Reflections on hunting in the Rockies
J ack Hunt knew what he was after when he packed his bags last year and headed to Banff for that city’s annual Venture Forum. His company, Netcelerate, was looking for one or two investors to provide a total investment of $5 million for its next financing round, expected to be in the following 18 to 24 months. But that wasn’t his goal in Banff. “We wanted to take our time,” the CEO said. “We wanted to start the dance a bit early and see if we could find a good partnership … We wanted to get to know them.”
GETTING IN THE DOOR
We went through an extensive ( vetting process). There were three different levels of reviews that we had to do. We made an initial submission and then a telephone interview with a panel of VCs that asked questions and vetted our story (as well as those from other Ontario firms). Based on that, we went to the next round, which was (a) similar experience except it was on a national level.
They took the time to make sure they had a cross-section of different types of companies in different points of their life cycle. There were early-stage companies, and there were a lot (of firms with) beta products. There were also some established companies looking for very significant tranches of financing.
The provincial government’s Regional Innovation Centre provided a professional coach that helped shape the presentation and helped you stand out.
The trap that you can fall into is ( giving the typical) rough outline – talking about the market opportunities, differentiators, the typical things. Everybody is trying to talk in the same way. So what (a coach provided by the Regional Innovation Centre) suggested is focusing on some of (our) customers.
Some of the early-stage companies don’t have customers. If you talk about a customer and talk about the value that they get from the solution, then you can talk about how we can build a business based on those types of customers ... A potential investor can start to understand why customers would adopt this solution and ... see the market that is out there.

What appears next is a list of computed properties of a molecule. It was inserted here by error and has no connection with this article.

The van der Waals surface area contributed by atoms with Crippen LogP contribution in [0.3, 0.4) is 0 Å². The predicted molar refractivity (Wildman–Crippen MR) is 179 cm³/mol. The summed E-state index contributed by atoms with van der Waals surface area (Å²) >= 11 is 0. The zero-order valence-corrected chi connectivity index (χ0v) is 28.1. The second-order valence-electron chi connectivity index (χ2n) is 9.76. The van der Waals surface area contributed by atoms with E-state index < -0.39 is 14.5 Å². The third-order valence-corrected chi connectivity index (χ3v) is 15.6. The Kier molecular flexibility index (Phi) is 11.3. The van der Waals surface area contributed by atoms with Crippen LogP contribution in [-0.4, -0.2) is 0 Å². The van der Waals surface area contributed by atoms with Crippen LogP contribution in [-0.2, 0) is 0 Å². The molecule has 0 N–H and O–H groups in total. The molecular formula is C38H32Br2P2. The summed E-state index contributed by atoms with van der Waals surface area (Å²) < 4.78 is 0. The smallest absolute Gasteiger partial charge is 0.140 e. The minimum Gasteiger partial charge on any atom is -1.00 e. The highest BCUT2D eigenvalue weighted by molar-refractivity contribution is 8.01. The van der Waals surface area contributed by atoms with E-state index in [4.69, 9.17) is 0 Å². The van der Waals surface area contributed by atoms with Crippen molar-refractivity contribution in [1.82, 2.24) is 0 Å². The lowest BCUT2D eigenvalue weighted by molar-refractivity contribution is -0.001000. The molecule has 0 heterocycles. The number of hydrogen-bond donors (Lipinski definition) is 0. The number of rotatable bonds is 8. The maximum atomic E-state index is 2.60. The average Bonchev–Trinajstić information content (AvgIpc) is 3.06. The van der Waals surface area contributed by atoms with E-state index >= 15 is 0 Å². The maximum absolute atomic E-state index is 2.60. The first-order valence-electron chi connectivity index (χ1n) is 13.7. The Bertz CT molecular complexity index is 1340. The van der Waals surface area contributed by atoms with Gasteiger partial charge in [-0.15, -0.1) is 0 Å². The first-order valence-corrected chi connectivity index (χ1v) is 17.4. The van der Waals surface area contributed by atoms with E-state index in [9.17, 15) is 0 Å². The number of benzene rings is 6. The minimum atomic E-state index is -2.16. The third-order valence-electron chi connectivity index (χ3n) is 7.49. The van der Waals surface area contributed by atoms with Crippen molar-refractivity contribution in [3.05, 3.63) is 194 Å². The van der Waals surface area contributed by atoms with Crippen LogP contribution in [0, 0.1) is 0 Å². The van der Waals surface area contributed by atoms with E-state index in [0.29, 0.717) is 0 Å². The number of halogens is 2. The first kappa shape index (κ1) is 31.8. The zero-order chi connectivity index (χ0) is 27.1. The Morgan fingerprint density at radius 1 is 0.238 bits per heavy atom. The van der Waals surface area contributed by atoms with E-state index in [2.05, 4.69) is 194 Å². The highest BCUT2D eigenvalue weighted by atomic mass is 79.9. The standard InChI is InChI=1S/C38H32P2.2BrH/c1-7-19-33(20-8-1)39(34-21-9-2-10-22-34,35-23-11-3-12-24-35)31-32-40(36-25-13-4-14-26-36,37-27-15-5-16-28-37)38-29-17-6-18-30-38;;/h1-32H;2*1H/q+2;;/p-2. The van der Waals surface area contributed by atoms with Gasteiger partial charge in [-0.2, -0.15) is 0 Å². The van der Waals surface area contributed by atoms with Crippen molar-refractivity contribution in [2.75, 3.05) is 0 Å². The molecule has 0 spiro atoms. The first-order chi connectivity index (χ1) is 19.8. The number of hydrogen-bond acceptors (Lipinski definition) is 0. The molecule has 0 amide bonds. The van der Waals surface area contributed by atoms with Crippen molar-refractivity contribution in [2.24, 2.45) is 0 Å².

UP ON STAGE
There was a main conference room that sat a couple of hundred people. You had 12 minutes to talk and three minutes for questions. You’d give your spiel; your charts would be shown as projections at the front.
Out of that, the investors would either come to you and try to get time with you, or you could network around and try to strike up conversations with some of the VCs that you want to target.
One of the things that worked really well for us is that we brought a booth. We set up outside the conference room. It really helped, because investors that had heard the presentation knew where to find us. We ( pitched) early (and) had a steady stream of investors coming up (to the booth).
We’ve struck up a conservation with a number of potential investors, both private and institutional. I see Banff as ( having) started the ball rolling. What we’re now doing is keeping the conversation going. We’ve given them updates on where we are and we’re having conversations with them. That was the goal that we set out to do.
When we end a quarter, we give them a quick update on how business is going and some of the growth so they can get a sense that there is momentum in the business and things are happening.
— As told to Peter Kovessy